The South Korean Fair Trade Commission (FTC), the country’s regulatory authority for economic competition, has ordered 12 local cryptocurrency exchanges to revise their adhesion contracts to provide better protection to consumers.
According to the FTC, existing guidelines unfairly bar users from withdrawing their deposits, or limit their services to users, and force users to shoulder all financial losses when they end their membership with the crypto exchange. The exchanges’ policy of converting users’ cryptocurrencies to cash if they haven’t logged in to their accounts in six months are also illegal and unfair.
Consumer protection in South Korea is regulated under the Act on Consumer Protection in Electronic Commerce (E-Commerce Act). Under the law, all compensation payments on losses have to be made with legal tender. Other means, such as cryptocurrency payments, are valid only when both parties agree.
The FTC said the exchanges’ one-sided compensation terms are not valid. The cryptocurrency is still the owner’s property, so exchanges have no right to convert it to cash. The regulator demanded that exchanges offer users the choice of compensation in cryptocurrency or fiat currency.
Other issues cited by the regulator include the distribution of advertisements to exchange customers, and the exchanges’ failure to accept any accountability for potential hacking attacks that could disrupt service or result in the exposure of sensitive customer information.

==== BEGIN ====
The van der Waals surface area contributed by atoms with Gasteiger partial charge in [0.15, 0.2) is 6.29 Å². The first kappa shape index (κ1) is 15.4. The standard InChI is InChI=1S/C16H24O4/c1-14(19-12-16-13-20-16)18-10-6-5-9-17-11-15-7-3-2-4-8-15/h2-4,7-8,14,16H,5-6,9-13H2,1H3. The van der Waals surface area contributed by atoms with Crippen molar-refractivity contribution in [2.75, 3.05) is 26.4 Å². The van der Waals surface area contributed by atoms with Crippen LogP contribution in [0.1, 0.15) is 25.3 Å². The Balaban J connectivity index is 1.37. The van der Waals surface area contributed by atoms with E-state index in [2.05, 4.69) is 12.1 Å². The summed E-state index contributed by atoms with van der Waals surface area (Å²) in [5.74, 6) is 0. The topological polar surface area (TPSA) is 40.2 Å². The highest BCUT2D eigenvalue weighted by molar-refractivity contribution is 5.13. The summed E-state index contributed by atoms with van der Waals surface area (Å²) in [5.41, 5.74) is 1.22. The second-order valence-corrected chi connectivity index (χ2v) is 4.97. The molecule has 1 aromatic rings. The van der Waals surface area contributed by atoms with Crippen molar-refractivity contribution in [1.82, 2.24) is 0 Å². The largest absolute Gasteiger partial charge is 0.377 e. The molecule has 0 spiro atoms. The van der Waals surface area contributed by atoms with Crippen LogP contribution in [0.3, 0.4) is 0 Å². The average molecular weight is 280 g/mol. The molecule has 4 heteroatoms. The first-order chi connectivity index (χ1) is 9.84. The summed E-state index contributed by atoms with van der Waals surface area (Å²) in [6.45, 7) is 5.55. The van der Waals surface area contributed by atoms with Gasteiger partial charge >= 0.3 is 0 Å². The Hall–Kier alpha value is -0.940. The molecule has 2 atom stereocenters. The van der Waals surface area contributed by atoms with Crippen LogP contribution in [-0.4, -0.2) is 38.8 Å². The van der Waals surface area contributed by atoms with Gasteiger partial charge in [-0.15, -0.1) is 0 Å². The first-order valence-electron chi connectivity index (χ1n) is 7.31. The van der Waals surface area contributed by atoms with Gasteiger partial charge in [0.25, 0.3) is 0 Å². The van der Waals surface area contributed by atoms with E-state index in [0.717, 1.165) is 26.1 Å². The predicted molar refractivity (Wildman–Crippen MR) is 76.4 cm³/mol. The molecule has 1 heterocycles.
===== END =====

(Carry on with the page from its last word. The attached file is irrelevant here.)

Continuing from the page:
The FTC has given the 12 cryptocurrency exchanges 60 days to implement the changes. The companies will likely change their contract terms in June.
South Korea has been implementing a series of crypto regulations since January of this year, including ending anonymous crypto trading and banning government officials from holding and trading cryptocurrencies. Last month, the Ministry of Strategy and Finance announced it will release a taxation framework for cryptocurrencies by the end of June.
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